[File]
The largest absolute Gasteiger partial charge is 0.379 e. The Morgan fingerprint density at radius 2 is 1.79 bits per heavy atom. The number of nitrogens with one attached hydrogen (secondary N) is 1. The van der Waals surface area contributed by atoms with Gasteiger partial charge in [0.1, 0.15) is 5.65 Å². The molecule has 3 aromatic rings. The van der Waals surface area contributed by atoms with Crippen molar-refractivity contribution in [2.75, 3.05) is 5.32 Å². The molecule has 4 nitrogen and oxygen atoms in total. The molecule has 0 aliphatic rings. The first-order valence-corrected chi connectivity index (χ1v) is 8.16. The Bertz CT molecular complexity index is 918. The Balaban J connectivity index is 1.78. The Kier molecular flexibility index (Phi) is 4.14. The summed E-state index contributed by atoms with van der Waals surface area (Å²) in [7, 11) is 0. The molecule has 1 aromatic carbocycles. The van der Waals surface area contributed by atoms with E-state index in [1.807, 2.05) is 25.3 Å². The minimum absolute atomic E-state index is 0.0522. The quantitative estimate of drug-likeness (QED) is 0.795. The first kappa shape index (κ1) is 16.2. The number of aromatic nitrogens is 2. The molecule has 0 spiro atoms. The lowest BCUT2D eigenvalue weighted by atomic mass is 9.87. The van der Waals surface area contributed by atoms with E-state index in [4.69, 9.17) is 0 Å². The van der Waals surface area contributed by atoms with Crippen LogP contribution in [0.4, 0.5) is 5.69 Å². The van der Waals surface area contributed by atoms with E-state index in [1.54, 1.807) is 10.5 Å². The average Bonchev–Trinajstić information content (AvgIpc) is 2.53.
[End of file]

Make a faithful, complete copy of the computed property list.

The largest absolute Gasteiger partial charge is 0.379 e. The Morgan fingerprint density at radius 2 is 1.79 bits per heavy atom. The number of nitrogens with one attached hydrogen (secondary N) is 1. The van der Waals surface area contributed by atoms with Gasteiger partial charge in [0.1, 0.15) is 5.65 Å². The molecule has 3 aromatic rings. The van der Waals surface area contributed by atoms with Crippen molar-refractivity contribution in [2.75, 3.05) is 5.32 Å². The molecule has 4 nitrogen and oxygen atoms in total. The molecule has 0 aliphatic rings. The first-order valence-corrected chi connectivity index (χ1v) is 8.16. The Bertz CT molecular complexity index is 918. The Balaban J connectivity index is 1.78. The Kier molecular flexibility index (Phi) is 4.14. The summed E-state index contributed by atoms with van der Waals surface area (Å²) in [7, 11) is 0. The molecule has 1 aromatic carbocycles. The van der Waals surface area contributed by atoms with E-state index in [1.807, 2.05) is 25.3 Å². The minimum absolute atomic E-state index is 0.0522. The quantitative estimate of drug-likeness (QED) is 0.795. The first kappa shape index (κ1) is 16.2. The number of aromatic nitrogens is 2. The molecule has 0 spiro atoms. The lowest BCUT2D eigenvalue weighted by atomic mass is 9.87. The van der Waals surface area contributed by atoms with E-state index in [4.69, 9.17) is 0 Å². The van der Waals surface area contributed by atoms with Crippen LogP contribution in [0.4, 0.5) is 5.69 Å². The van der Waals surface area contributed by atoms with E-state index in [1.54, 1.807) is 10.5 Å². The average Bonchev–Trinajstić information content (AvgIpc) is 2.53.